Saturday, August 13, 2022

The Posters That Sold WWI to America & A Huge Giveaway

By Kimberly Grist

President Woodrow Wilson won his re-election bid with the 1916 slogan, “He kept us out of war.” He believed that the war in Europe would be a quick one. Knowing that America is a melting pot, made up of people from all the nations involved, Wilson didn’t want to create conflict by taking sides which could create tension, thus tearing the country apart. The U.S. remained neutral but still participated in trade with the allied nations.

Germany realized the only way to win the war was to keep the United States from supplying Europe with food and ammunition. They knew that by sinking American ships, they would force the U.S into action. Their gamble was they would win the war before the U.S. could send troops to Europe.
Photograph of the Lusitania, from the Illustrated War News, May 12, 1915

In 1917, Germany resumed unrestricted warfare by sinking seven U.S. ships and tried to recruit Mexico to join against the United States by promising to help them recover former territories, making Wilson’s vow of neutrality impossible. On April 2, 1917, President Wilson addressed Congress appealing that the United States enter the war as “the world must be made safe for democracy.” Four days later, the United States declared war on Germany.

Convincing the American people of their need to support the war effort would not be an easy task. On April 14, 1917, President Wilson established an organization called the Committee on Public Information to promote the decision. Who could say no to the pointing finger of Uncle Sam?
The CPI communicated through magazines, newspapers, books, phonographs, movies, sheet music, and, my favorite, posters. The illustrators used advertising strategies and graphic design to engage and stir up emotions reminding citizens who and what our nation was trying to protect.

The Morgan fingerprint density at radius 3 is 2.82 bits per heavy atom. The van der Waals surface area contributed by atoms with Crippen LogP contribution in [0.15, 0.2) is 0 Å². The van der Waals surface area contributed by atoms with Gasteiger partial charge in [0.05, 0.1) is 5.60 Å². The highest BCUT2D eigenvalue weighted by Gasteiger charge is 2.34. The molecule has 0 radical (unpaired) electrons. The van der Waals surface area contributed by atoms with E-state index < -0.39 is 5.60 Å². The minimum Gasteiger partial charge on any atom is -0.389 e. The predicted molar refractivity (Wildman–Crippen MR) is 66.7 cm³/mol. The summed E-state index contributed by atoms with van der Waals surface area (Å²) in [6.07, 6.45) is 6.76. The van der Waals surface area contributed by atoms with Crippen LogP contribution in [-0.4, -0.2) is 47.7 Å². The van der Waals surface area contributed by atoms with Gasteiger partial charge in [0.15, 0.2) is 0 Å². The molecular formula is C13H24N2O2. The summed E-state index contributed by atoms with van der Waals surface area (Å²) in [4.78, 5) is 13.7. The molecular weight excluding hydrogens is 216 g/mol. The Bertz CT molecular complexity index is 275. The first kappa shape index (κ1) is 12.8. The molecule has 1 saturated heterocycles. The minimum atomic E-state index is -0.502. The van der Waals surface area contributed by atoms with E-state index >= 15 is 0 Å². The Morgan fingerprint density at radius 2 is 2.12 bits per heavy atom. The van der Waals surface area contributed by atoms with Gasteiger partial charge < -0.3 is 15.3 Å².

James Montgomery Flagg created this poster, which was featured on April 19, 1917, during “Wake Up, America” Day in New York City. The poster features a sleeping woman dressed in stars and stripes and symbolizing a sleeping America while threatening storm clouds gather in the background.

No Time to Waste

In 1917, the United States had a combined military force of approximately three hundred thousand, one of the smallest in the world. Enlistment posters called for patriotism and sacrifices. Over the next 19 months, the military will have grown to over four million and one of the largest in the world.

Sowing The Seeds of Victory

Citizens at home were called upon to tap into their patriotism to ensure food supply and distribution could continue during the war. Phrases like “The Spirit of Self-Sacrifice Will Win the War” were common. Conservation came to life as families conserved food by participating in “Meatless Mondays” and “Wheatless Wednesday” and grew their own vegetables in what were often called "Victory Gardens."

New Release

There is no ocean so great that love can’t cross.

I recently felt a nudge to do something completely different than I ever intended. Does that ever happen to you? Admittedly, most of the time, I choose to avoid anything that might take me outside my comfort zone. But this time, I accepted a new challenge, expanding my research and writing in a new century during WWI. My new release, Adella, is the result, and I’ve come away with a fresh perspective about the struggles our country went through during the first part of the 20th century. Surprisingly some conflicts and even pandemics with startling similarities to today.
About Kimberly Grist:
Fans of historical romance set in the late 19th -century will enjoy stories combining, History, Humor, and Romance, emphasizing Faith, Friends, and Good, Clean Fun.
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  1. Thanks for the post today, and for helping to make the blog so interesting! I hadn't seen some of those posters. It's interesting to me how they appeal to our patriotism instead of our personal views. Supporting our country and our troops and doing our part at home was a valued commodity.

  2. Thanks for leaving a comment Connie. While brushing up on my history, I was struck by the patriotism that our nation displayed. Something to be proud of!

  3. I didn't know Victory Gardens or Meatless Monday began in WWI - cool to know :) ! The posters are interesting too, and some would be seen differently today from how they were back then. I think the last 2 are fantastic.

    Thanks for sharing all this :) .